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I need to log in to various servers via ssh, and its a useful thing to log the terminal (even things in smitty menus/AIX and with correct/exact date/time). I already have a solution for this:

0)
# with root:
apt-get install bsdutils

# with the given user:
mkdir ~/logs

1)
# append this to you're "~/.bashrc" - this must be the last line!!
STARTTIME=`date +%F-%Hh-%Mm-%Ss-%N`; script -q -t 2> /home/USERNAMEHERE/logs/$STARTTIME-timing.txt -c 'bash --rcfile /home/USERNAMEHERE/.bashrc-cp' -f /home/USERNAMEHERE/logs/$STARTTIME-log.txt; exit 0

2)
# make sure the 1) is the last line of bashrc, then [this is needed to avoid "fork bomb"..]:
sed -e '$d' /home/USERNAMEHERE/.bashrc > /home/USERNAMEHERE/.bashrc-cp

And this works GREAT!

Now, the question is: how to replay these terminal loggings? This is the default way to do this:

REPLAY:
# rename the filenames to you're needs! - you can only play 1 file at one time..
scriptreplay "/home/USERNAMEHERE/logs/$STARTTIME-timing.txt" "/home/USERNAMEHERE/logs/$STARTTIME-log.txt"

Ok. It works. But it's not enough..: you can only start playing the recording. But what if you need the recording only from given time, or you need to know when exactly was a command excuted (you can see this in the terminal logfiles+timing files that "script" generates). Or better: you need terminal logging for educational purposes (so you need to stop the replay of the recording to write something down from it, etc.).

For these replay problems, I still haven't found and good programs. So I though I should write my own program about this (but I have only bash scripting experience).

I thought the best would be for this task is using ncurses (the replay solution needs to be used on several different OSes, like: OpenBSD, Ubuntu, Redhat). - the terminal logging could be an "auditing tool" to trace what the users done via SSH.

So I'm thinking about this (this is a terminal window, ex.: gnome-terminal):

http://i.imgur.com/cyeqf.png

Q: What does unix.stackexchange think? Could this replay solution done with ncurses (or are there better->more portable/easy for a non programmer?)? Can you provide some hints/URL's how to do this? (can ncurses do this?)

p.s.: a sample for the terminal logging files (I opened a terminal, typed "echo hi", then closed the terminal):

[USER@HOST ~/logs] cat -vte 2012-09-14-12h-46m-27s-509330863-log.txt 
Script started on Fri 14 Sep 2012 12:46:27 PM CEST$
^[[0;32m[USER@HOST ~]^[[m echo hi^M$
hi^M$
^[[0;32m[USER@HOST ~]^[[m [USER@HOST ~/logs] 
[USER@HOST ~/logs] 
[USER@HOST ~/logs] cat -vte 2012-09-14-12h-46m-27s-509330863-timing.txt 
0.512822 29$
0.179438 1$
0.925494 1$
0.254477 1$
0.065499 1$
0.075037 1$
0.139497 1$
0.136499 1$
0.039944 35$
[USER@HOST ~/logs] 

UPDATE: I set a bounty on this question. :) (or are there any better logging solutions that can be replayed well? - ty!)

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1  
Just a comment: maybe rootsh can help you to achieve your goals. It is just perfect to log terminal sessions and i think it can help you to replay session as well (add marker/time stamps to your log file). Just calculate the time interval dt between consecutive logged commands, wait dt seconds and put the stdin and stdout of the logged session on stdout. And of course you can embed this in a ncurses front end, but i have no idea about that :) . Just my two cents. –  user1146332 Sep 19 '12 at 19:24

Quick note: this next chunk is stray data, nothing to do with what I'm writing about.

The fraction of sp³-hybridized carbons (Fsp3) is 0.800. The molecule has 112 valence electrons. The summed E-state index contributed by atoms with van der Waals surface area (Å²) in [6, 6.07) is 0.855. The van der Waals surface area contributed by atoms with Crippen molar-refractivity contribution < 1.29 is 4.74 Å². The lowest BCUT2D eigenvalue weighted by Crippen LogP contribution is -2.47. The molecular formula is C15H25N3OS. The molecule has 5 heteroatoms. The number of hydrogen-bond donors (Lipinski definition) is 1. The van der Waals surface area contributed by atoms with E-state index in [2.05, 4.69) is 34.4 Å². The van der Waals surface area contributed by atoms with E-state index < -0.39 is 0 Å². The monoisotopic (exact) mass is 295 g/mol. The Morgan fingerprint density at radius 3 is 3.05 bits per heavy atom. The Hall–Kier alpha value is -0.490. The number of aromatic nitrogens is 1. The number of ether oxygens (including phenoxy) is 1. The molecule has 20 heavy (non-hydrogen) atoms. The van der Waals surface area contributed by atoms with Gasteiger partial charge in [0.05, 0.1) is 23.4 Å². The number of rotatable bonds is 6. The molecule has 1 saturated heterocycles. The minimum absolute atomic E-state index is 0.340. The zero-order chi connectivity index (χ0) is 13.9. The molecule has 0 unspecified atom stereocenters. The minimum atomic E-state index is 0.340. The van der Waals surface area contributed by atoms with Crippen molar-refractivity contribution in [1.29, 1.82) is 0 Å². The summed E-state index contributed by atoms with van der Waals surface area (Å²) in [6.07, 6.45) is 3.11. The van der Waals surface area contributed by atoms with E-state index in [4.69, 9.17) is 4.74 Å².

thank you :) i will try it out –  gasko peter Sep 25 '12 at 5:00
    
someone else plz? –  gasko peter Sep 26 '12 at 7:58

2 Answers 2

up vote 3 down vote accepted

AFAIK, there are no tools that do both logging and visualization equally well.

rootsh and similar tools are a good fit for traditional logging. Since your question regards visualization as important, and you are simply logging yourself - that's what my response focuses on.

TTYRec is a terminal screen recording system. It simply acts as a pseudo-terminal between you and the application or shell.

Everything below supports ttyrec format, so in theory you should be able to mix and match to suit.

Terminal recording

  • ttyrec is a screen recorder (ie. logger) that has been around a long time. It can be easily instantiated at login to mimic how you're forking script from .bashrc.
  • shelr is relatively young project that provides record, replay, and share. It's written in ruby. The web player mimics a traditional web video player (pause, seek forward/back). https://github.com/shelr
  • termrec, written in C, ttyrec alternative. Includes some interesting tools (proxyrec), and auto compresses recordings. Problems with non-80x24 terminal size.
  • ascii.io recorder written in python. A shelr type site and service, all open source.

Other Players

Other Software (incompatible format)

  • termdebug expands on ttyrec to support logging the input also.
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Another approach would be to use GNU screen and tell your shell to tell screen where to log the output before each command. For instance, with zsh (after having started a screen session):

preexec() {
  ((cmd++))
  { 
    date +%F-%T
    print -r -- "$3"
  } > ~/logs/$cmd
  screen -X msgminwait 0
  screen -X log off
  screen -X logfile ~/logs/$cmd
  screen -X log on
  screen -X msgminwait 3
}

Then, in ~/logs, you have numbered files with commands and their output.

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